Council Road is also the sight of the Safety Road House, the last stop/checkpoint on the Iditarod. We pulled up and parked in the afternoon, we were the only car around. The outside looked rather rough and tumble and the inside was no different. The walls were plastered with one dollar bills, there were some old bar tables, old sofas that look rather scary in the bright daylight, and an old bartender who looked like he had been a fixture there for a while. Richard told me that not only is this place packed during the Iditarod, but when the bars close in town at 2 AM, many people drive out here as they are open later; basically bar hopping in nowhere.
Pilgrim Hot Springs
Pilgrim Hot Springs is a subarctic oasis full of tundra trees and bubbling hot springs found about 7 miles off of Kougarok Road. From a distance you see pine trees, balsam poplar trees swaying in the wind, and a few old buildings. It was a Catholic mission and orphanage built in 1919 serving children whose parents were wiped out by the 1918 influenza epidemic. You can explore the abandoned buildings that look like a nuclear bomb hit nearby with old rusted bikes out in the grass, or you can try to take a dip in the hot springs…but this is not tourist site – so enter at our own risk.
More on my journey to this tundra tree oasis.
Migrating birds, Tundra Swans, Reindeer, and muskoxen inhabit the tundra around Nome, so a drive out on any of the roads to nowhere will yield some great wildlife sightings – as well as some wild blueberry sightings. Richard was a pro at bird watching as we often screeched to a halt and Richard got out his binoculars to investigate sightings.
Why am I telling you to go visit a cemetery? First, it has nice views of the city and the coast. Second, it is also the only place in Nome city where you’ll find trees. And finally, it has a cookie recipe on one of the gravestones….yes, a cookie recipe. Happy hunting.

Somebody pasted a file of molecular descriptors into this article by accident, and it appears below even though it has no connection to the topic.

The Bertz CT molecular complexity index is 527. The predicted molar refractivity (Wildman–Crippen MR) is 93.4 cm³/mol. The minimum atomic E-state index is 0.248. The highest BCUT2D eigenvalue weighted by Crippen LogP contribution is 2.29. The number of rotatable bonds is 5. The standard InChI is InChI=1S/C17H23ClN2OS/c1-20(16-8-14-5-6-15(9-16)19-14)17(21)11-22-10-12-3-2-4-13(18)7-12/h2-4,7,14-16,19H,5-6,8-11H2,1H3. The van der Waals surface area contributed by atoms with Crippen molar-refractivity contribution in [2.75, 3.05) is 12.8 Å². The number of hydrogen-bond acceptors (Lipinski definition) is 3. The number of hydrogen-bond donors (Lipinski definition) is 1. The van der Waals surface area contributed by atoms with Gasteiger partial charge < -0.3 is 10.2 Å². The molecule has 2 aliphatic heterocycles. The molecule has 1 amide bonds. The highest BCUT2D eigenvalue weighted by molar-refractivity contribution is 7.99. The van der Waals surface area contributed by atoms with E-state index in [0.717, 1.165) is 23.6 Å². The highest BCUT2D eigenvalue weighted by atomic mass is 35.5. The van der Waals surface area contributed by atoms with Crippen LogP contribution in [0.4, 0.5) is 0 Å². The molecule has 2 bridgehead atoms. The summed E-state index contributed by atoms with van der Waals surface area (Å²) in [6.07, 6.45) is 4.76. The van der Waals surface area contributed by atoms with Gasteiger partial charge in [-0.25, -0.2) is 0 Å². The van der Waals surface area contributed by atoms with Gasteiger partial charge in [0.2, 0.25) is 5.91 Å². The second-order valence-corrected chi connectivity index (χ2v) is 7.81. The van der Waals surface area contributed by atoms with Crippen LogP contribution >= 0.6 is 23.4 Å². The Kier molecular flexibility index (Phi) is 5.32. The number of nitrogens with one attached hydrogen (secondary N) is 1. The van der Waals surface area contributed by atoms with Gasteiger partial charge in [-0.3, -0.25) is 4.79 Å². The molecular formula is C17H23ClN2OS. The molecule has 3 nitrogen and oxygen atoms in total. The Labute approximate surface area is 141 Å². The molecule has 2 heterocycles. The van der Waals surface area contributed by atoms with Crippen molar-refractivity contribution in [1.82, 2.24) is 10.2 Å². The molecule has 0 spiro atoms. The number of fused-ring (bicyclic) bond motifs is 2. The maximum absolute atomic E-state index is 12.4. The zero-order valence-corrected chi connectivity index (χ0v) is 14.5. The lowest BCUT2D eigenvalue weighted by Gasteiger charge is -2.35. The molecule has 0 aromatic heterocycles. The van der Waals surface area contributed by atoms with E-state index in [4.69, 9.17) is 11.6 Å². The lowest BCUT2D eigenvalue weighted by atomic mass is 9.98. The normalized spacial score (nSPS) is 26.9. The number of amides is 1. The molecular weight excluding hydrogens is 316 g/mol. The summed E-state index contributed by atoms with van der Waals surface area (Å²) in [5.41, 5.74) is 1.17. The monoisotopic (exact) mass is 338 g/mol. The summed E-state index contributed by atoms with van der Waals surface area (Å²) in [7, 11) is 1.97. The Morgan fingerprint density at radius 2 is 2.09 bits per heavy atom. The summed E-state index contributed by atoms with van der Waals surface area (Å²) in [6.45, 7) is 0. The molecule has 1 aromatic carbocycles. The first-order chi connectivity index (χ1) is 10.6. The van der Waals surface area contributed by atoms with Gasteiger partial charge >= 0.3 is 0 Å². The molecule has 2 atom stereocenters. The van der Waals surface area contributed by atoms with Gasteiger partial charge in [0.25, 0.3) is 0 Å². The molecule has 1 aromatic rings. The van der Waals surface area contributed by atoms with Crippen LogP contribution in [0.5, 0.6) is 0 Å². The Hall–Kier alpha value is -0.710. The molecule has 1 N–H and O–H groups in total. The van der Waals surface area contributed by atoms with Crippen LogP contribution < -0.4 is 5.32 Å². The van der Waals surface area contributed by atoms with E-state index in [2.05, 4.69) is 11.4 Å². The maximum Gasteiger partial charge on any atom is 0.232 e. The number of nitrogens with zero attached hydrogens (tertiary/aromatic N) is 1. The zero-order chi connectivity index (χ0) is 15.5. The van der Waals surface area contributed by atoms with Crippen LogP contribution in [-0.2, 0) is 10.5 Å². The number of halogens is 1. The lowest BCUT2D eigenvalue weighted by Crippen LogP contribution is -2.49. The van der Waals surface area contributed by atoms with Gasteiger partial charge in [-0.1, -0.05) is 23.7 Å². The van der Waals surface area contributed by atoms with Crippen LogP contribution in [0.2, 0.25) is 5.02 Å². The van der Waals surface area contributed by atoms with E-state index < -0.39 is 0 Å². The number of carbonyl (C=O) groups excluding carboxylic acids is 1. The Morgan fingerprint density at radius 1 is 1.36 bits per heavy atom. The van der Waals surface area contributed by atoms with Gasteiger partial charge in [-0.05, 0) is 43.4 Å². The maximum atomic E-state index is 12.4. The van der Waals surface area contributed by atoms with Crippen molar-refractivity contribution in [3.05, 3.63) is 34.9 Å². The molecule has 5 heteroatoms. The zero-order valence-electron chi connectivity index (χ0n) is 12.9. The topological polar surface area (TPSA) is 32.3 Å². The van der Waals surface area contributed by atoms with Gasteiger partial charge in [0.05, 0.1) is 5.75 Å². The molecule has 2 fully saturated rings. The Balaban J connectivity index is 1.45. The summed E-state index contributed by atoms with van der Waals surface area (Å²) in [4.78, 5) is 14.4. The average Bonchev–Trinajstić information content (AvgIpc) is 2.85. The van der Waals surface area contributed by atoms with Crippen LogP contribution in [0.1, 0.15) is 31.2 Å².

Cold War Remnants
During the cold war, Nome was a pretty important place. Being the largest ‘town’ closest to Russia meant that there was a lot of potential for spying to go on. Richard took me to the top of Anvil Mountain, one of the highest points in Nome, not only to show me the view, but to also show me some Cold War relics. You’ll see the abandoned White Alice Site remnants of a communication center used in the Korean War. It used tropospheric scatter for over-the-horizon links and microwave relay for shorter line-of-sight links.
Pho at Twin Dragon
After all of this sight seeing, you are bound to be hungry. Nome has small array of restaurants that are all adequate, but the most surprising one to me was the Twin Dragon. In this remote little town I actually found delicious Pho (Vietnamese soup). Some of the best I’ve had outside of Vietnam! Go in, get a big bowl, and warm up.
Polar Cub Cafe
And if you want to go to the hub of Nome, then you must stop in at the Polar Cub Café. You can eavesdrop on gold dredging conversations, have a giant stack of pancakes, and also have a great view of the crashing waves in the Bering Sea.
Nome isn’t a normal stop on the Alaska tourism route, but in my opinion it should be! It’s full of local culture, history, and will give you a whole different view of the state.
Hire Richard from Nome Discovery Tours
Call: (907) 304-1453 or (907) 443-2814
Learn more at Nome Tourism
Stay: There aren’t many hotel choices in Nome, but I stayed at Aurora Inn Hotel
Stampede Vehicle Rentals – (907) 443-3838 or 800-354-4606.
Dredge No.7 Inn – (907) 304-1270 (For B&B Guests only)
Stosh’s Rental, Inc. – (907) 434-1499
See all of my Nome photographyNome Photography
I was a guest of Alaska Tourism during my time in Nome, however all opinions in this post are my own.